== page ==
Part of the problem here is that this explanation won’t, and can’t, just rely on the narrow question itself or even the field of ethics. In the course of this, I’ll have to directly deal with epistemology, and brush up against at least several more. I’ll also have to deal with several aspects of my broader position on morality at least. This may still be inadequate, in fact. I also can’t make any real assumptions about the level of knowledge someone reading this might have of the relevant facets of ethics and epistemology. So please bear with me, this is going to be long. Here goes.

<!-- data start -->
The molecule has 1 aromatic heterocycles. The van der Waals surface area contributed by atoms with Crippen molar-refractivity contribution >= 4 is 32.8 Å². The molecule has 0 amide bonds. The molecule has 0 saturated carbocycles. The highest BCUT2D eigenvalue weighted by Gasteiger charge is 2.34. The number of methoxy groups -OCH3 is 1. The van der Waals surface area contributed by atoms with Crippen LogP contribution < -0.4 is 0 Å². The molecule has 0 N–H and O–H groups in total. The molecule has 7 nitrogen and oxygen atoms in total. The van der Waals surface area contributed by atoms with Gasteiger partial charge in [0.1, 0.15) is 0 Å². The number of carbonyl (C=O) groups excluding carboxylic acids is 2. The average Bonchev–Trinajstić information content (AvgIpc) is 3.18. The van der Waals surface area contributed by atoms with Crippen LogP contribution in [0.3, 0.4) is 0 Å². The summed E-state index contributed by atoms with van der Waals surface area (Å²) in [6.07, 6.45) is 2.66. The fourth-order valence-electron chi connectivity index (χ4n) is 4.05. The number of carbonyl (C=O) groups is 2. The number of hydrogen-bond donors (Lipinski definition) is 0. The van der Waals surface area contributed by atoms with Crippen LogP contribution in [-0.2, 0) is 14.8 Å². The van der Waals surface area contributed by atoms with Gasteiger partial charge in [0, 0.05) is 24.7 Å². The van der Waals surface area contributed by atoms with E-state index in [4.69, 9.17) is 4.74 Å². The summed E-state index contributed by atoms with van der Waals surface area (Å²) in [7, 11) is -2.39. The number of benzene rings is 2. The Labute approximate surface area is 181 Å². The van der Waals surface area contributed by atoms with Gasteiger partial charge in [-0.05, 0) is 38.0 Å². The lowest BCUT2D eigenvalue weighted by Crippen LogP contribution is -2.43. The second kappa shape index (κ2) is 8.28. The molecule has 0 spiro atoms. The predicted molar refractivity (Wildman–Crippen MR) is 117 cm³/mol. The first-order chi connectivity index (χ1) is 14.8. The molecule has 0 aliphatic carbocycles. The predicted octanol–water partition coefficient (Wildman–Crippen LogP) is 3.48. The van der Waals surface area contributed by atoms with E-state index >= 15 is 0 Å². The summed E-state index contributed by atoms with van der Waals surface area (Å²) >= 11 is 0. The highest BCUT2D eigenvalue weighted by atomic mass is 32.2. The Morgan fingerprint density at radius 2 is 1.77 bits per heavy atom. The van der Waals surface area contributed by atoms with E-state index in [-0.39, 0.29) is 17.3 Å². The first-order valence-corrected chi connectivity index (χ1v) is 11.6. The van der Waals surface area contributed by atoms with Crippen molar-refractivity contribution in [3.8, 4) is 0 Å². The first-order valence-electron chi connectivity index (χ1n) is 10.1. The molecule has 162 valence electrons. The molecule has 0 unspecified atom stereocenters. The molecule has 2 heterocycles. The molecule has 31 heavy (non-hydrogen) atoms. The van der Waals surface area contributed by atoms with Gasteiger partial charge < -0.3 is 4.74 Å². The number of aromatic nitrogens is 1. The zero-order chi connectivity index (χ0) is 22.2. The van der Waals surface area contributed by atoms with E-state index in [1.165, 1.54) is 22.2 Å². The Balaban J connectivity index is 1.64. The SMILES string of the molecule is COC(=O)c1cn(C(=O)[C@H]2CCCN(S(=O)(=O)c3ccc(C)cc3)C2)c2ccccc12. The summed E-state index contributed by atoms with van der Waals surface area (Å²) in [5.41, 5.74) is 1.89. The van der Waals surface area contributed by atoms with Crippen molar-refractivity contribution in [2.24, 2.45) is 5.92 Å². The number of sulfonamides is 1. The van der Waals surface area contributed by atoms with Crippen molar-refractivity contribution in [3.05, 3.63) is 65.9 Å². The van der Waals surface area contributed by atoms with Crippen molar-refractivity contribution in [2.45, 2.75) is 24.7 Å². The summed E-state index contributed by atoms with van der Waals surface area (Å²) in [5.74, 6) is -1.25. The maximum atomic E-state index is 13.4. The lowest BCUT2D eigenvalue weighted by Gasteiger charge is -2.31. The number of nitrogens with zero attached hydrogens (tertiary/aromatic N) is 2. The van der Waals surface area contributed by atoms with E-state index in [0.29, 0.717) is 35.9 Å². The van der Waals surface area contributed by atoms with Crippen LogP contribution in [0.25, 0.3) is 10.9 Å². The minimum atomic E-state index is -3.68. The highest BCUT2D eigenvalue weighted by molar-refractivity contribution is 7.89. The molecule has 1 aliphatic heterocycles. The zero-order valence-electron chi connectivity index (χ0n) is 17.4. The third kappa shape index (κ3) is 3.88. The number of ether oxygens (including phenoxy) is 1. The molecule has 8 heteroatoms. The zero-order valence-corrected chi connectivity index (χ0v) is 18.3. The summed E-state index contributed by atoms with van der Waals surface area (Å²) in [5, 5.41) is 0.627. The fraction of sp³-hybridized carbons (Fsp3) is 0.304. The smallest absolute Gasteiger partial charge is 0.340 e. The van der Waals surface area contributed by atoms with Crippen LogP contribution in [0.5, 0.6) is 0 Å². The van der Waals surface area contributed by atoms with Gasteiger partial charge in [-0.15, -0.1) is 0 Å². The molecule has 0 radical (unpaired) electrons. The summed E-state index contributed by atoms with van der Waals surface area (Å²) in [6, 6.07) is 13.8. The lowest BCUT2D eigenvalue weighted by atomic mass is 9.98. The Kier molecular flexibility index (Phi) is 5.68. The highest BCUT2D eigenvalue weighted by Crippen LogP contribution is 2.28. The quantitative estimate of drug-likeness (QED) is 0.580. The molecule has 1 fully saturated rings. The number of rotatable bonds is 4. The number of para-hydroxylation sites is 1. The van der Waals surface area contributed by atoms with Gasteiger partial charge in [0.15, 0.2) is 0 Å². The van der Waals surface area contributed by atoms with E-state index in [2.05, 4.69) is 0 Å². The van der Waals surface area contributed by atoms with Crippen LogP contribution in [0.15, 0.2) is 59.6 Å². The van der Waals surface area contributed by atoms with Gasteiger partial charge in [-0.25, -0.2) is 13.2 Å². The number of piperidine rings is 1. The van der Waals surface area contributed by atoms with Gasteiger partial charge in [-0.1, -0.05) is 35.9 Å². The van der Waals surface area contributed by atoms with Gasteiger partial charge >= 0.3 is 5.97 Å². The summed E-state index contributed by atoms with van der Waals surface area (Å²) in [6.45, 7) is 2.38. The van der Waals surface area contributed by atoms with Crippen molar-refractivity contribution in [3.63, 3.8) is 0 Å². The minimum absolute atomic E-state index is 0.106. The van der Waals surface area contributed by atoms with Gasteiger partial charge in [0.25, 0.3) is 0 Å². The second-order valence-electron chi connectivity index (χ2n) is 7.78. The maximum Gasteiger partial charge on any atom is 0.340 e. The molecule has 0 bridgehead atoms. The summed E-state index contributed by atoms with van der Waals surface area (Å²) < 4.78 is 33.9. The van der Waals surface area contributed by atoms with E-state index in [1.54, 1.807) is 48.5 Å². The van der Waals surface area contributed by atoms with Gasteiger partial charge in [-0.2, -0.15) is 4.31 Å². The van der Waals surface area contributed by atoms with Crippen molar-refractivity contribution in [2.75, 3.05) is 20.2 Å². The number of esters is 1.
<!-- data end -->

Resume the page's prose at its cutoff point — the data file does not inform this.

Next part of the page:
There are two general theories of what constitutes truth in epistemology: the correspondence theory of truth, and the coherence theory of truth. Correspondence theory is the one you’ll be familiar with — for a statement to be true, it must correspond to the world. Simple enough. Coherence theory, by contrast, applies to entire worldviews, not to individual facts in them. It can thus coexist with correspondence theory. Coherence theory, in the short form, asks you to sum up all your views into one, cohesive, undifferentiated whole and apply the principle of non-contradiction to that whole. It essentially says that if, e.g., your views about biology contradict your views about sociology, then your worldview is false. Pretty clear so far, yes? The important part of this is the suggestion that you can in fact do this, and should, with all understandings about reality at once, creating from the mass what may amount to a “Theory of Everything.” As for how this relates to is/ought, we’ll get to that very soon, but I’ve got more background to set up first.